When you think about it, a city is truly an amazing thing. Hundreds of thousands, even millions of people live in close proximity to each other, go about their daily lives, find shelter and work, interact in groups large and small, move about and somehow meet their individual and collective needs in a giant beehive of activity. Then again, when you think more deeply, not everyone in a given city finds work, security or good living conditions, and some cities are particularly bad at meeting their residents’ needs. For every Toronto, there is a Mogadishu.

But overall, Canadians can legitimately be proud of the cities they have built. These offer a high quality of life to most citizens, no small feat when compared with urban conditions throughout history. And yet long-term prospects are not as rosy as we would like them to be. Our urban centres may be on the road to becoming “smart cities” technologically speaking, but that does not necessarily mean they will be healthy or fair places to live. And Canada’s cities are particularly vulnerable because they are extremely dependent on higher levels of government; important policy choices are being made for cities but not by cities. It is not clear that politicians in federal or provincial governments will do the right thing for our cities as their economic choices get tougher.

Meanwhile the bifurcation of the economy between high-skill and low-skill sectors is undermining the middle-class-society that we have built in the West. The 20th-century city was the city of the middle class. In the first two-thirds of the century, it fulfilled for most the promise of a rising standard of living, as seen in the growing size of homes and number of cars that households could afford. In the final third, it even delivered a higher quality of life to most, as witnessed in the rich expansion of cultural and natural amenities, from street festivals to hockey arenas and trail systems. But the time is ending when such a vast proportion of the urban population can legitimately claim to be part of the middle class that our cities serve so well.

The shift to a postindustrial, knowledge-based economy has already started to increase inequality in Canadian cities, and housing markets are quickly translating this change into a new spatial segregation. So far, the gap between rich and poor has been increased mostly by a rise of incomes at the top. Since the 1990s, the richest have seen their revenues and wealth increase quickly, while those in the middle or at the bottom of the economic ladder have seen theirs stagnate. While there is no reason to expect a slowdown in the rise at the upper income end, there is much evidence to make us fear an absolute reduction among lower incomes. The economic conditions that gave us the contemporary city — the city of the middle class — will not last.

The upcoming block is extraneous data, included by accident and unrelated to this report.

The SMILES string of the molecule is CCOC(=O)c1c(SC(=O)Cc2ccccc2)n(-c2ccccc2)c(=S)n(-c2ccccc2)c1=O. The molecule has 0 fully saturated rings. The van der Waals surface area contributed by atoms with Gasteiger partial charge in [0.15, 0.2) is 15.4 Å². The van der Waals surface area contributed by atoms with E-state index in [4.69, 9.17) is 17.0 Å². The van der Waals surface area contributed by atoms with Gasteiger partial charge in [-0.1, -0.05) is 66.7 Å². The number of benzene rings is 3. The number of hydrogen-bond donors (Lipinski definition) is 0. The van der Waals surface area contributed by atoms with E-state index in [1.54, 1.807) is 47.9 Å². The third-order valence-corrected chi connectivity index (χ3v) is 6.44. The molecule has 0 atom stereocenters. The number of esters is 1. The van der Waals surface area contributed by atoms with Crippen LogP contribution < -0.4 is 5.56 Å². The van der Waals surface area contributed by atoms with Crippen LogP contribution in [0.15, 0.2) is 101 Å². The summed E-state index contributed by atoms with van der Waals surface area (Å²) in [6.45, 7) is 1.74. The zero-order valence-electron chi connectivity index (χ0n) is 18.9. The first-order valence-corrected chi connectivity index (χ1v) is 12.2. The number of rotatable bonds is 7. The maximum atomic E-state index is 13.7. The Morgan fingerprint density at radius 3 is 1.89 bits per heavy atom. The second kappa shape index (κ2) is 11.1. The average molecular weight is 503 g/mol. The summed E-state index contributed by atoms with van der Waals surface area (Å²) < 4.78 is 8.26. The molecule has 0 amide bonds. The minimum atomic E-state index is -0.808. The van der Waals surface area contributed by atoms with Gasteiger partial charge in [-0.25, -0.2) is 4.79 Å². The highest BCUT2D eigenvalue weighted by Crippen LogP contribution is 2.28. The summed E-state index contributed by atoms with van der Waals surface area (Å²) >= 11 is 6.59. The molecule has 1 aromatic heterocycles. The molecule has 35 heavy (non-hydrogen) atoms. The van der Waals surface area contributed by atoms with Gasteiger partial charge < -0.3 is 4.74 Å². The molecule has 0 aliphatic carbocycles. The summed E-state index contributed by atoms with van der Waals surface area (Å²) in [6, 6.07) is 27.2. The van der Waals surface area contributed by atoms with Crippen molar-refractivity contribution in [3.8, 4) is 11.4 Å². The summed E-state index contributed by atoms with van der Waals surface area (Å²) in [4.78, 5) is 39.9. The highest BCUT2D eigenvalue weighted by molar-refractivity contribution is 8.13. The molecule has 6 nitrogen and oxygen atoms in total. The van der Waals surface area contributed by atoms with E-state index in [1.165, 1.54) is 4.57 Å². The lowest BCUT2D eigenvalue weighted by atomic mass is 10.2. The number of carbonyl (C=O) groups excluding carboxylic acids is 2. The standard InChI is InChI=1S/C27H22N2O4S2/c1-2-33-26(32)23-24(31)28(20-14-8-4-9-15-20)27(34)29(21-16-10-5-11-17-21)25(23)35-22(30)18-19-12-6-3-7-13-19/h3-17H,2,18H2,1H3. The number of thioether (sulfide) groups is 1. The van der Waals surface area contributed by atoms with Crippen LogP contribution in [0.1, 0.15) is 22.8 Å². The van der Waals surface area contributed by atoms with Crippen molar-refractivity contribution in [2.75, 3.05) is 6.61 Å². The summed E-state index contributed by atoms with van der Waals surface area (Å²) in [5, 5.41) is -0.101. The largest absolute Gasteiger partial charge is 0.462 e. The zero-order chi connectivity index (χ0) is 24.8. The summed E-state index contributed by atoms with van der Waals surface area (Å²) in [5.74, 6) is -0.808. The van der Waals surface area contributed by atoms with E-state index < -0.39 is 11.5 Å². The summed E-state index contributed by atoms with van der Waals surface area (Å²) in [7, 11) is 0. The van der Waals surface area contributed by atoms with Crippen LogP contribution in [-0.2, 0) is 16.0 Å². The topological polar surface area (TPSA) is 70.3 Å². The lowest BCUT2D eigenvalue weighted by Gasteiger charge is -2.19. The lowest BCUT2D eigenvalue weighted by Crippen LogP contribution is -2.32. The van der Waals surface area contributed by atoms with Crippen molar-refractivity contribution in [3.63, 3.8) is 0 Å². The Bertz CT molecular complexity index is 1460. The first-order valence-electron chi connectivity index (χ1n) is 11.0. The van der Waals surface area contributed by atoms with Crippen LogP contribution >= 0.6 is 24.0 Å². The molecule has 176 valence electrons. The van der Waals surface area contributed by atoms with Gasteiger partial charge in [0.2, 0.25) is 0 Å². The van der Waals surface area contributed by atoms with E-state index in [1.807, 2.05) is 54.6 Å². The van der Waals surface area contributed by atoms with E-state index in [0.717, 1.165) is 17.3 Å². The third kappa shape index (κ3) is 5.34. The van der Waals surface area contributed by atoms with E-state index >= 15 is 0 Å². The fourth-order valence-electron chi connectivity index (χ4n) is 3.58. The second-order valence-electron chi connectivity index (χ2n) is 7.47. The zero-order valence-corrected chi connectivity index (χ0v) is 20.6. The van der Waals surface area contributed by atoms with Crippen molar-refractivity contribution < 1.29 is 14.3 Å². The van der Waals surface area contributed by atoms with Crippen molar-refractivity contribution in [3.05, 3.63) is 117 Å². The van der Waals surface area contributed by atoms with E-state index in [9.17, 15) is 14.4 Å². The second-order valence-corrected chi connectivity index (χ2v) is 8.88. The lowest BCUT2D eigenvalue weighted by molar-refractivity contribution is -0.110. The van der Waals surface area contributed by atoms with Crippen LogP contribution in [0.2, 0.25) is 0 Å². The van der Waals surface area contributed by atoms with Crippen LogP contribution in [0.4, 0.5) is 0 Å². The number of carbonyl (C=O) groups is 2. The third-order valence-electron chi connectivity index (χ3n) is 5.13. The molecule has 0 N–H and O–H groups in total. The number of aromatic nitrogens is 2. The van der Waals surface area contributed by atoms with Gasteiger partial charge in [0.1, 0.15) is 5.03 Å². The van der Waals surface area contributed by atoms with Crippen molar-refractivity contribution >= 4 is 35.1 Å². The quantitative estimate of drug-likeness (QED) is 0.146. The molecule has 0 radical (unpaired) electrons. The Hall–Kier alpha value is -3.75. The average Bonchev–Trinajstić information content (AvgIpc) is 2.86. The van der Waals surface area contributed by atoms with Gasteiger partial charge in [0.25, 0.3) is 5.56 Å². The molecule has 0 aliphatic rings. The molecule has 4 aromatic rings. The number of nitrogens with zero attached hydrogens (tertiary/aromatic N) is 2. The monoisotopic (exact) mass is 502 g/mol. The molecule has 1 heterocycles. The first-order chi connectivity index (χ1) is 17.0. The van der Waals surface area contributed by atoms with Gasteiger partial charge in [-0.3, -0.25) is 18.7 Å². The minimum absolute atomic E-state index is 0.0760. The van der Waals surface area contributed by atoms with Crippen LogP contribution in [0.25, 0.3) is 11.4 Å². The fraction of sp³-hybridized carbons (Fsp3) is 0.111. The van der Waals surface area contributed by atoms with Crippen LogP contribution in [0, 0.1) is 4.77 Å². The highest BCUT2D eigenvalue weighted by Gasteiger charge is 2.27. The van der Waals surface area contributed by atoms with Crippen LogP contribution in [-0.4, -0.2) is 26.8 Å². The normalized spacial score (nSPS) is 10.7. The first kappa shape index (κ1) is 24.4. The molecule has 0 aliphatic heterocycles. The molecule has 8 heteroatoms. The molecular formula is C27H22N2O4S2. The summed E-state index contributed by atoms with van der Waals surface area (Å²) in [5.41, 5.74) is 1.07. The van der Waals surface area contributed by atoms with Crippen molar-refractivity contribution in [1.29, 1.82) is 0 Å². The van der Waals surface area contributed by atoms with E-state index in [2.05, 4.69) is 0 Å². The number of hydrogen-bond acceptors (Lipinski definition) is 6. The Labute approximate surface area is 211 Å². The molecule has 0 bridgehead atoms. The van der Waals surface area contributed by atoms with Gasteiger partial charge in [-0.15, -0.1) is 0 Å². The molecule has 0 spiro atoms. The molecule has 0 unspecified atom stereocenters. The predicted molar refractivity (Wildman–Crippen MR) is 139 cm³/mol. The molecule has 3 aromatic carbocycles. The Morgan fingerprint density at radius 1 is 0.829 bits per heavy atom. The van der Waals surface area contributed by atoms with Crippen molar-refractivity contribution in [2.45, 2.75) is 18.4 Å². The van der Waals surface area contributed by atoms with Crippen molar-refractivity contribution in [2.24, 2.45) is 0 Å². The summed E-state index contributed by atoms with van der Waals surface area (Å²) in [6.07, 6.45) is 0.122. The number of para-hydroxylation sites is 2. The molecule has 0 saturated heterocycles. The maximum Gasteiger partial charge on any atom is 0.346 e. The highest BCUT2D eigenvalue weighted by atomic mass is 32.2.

It will take great political will — the sort of will that governments seem less and less inclined to muster — to reduce the impact of economic change on the living conditions of the bottom two-thirds of the population. The revolution in information and communication technology will empower individuals in all spheres of life, but it is unlikely to undo with one metaphorical hand what it is doing with the other and be a source of economic equality. Accumulated debt in government budgets and in pension funds will reduce our margin of manoeuvre, and climate change will impose additional economic burdens. In this context, our mechanisms for the distribution and redistribution of wealth may not continue to ensure the average quality of life and modicum of equality that we have known for half a century. Our very imperfect systems of industrial capitalism and social welfare may well become objects of great nostalgia. So, too, may the cities we know today.

The Canadian city is changing, and the change is pointing to a city of “hip” neighbourhoods for the wealthy minority and of “problem” neighbourhoods for the majority. The precise geographic distribution of wealth and quality of life will vary from city to city. But overall, the rich will occupy older, more central parts of the metropolitan area, those that are more attractive and walkable and offer a greater mix of public and private services, as well as suburban neighbourhoods with a high-quality building stock, great natural beauty and easy access to high-end services.

The rest of the population will occupy a vast suburban territory with housing of poorer construction quality and a far less attractive public realm. To varying degrees, this trend is becoming visible in Toronto, Montreal and Vancouver.

Toronto's neighbourhoods
© Neighbourhood Change Research Partnership, and Factor-Inwentash Faculty of Social Work and Cities Centre, University of Toronto.